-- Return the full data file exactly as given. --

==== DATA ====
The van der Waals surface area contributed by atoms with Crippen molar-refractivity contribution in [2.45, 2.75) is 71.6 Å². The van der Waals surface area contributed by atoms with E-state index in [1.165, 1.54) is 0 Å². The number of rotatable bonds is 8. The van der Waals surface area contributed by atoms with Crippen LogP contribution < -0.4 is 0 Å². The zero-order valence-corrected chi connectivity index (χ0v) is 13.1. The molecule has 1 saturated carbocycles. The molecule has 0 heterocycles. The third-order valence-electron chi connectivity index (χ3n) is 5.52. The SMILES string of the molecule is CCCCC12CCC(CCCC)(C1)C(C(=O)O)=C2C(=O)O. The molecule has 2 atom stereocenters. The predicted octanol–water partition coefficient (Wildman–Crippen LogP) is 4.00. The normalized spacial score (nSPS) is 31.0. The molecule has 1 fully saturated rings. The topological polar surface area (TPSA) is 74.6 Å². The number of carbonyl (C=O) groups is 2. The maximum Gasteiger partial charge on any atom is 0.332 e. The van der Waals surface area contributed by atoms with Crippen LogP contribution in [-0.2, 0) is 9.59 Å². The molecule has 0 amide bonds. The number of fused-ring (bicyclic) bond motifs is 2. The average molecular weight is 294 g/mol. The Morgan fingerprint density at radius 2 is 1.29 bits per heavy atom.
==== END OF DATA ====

The van der Waals surface area contributed by atoms with Crippen molar-refractivity contribution in [2.45, 2.75) is 71.6 Å². The van der Waals surface area contributed by atoms with E-state index in [1.165, 1.54) is 0 Å². The number of rotatable bonds is 8. The van der Waals surface area contributed by atoms with Crippen LogP contribution < -0.4 is 0 Å². The zero-order valence-corrected chi connectivity index (χ0v) is 13.1. The molecule has 1 saturated carbocycles. The molecule has 0 heterocycles. The third-order valence-electron chi connectivity index (χ3n) is 5.52. The SMILES string of the molecule is CCCCC12CCC(CCCC)(C1)C(C(=O)O)=C2C(=O)O. The molecule has 2 atom stereocenters. The predicted octanol–water partition coefficient (Wildman–Crippen LogP) is 4.00. The normalized spacial score (nSPS) is 31.0. The molecule has 1 fully saturated rings. The topological polar surface area (TPSA) is 74.6 Å². The number of carbonyl (C=O) groups is 2. The maximum Gasteiger partial charge on any atom is 0.332 e. The van der Waals surface area contributed by atoms with Crippen LogP contribution in [-0.2, 0) is 9.59 Å². The molecule has 0 amide bonds. The number of fused-ring (bicyclic) bond motifs is 2. The average molecular weight is 294 g/mol. The Morgan fingerprint density at radius 2 is 1.29 bits per heavy atom.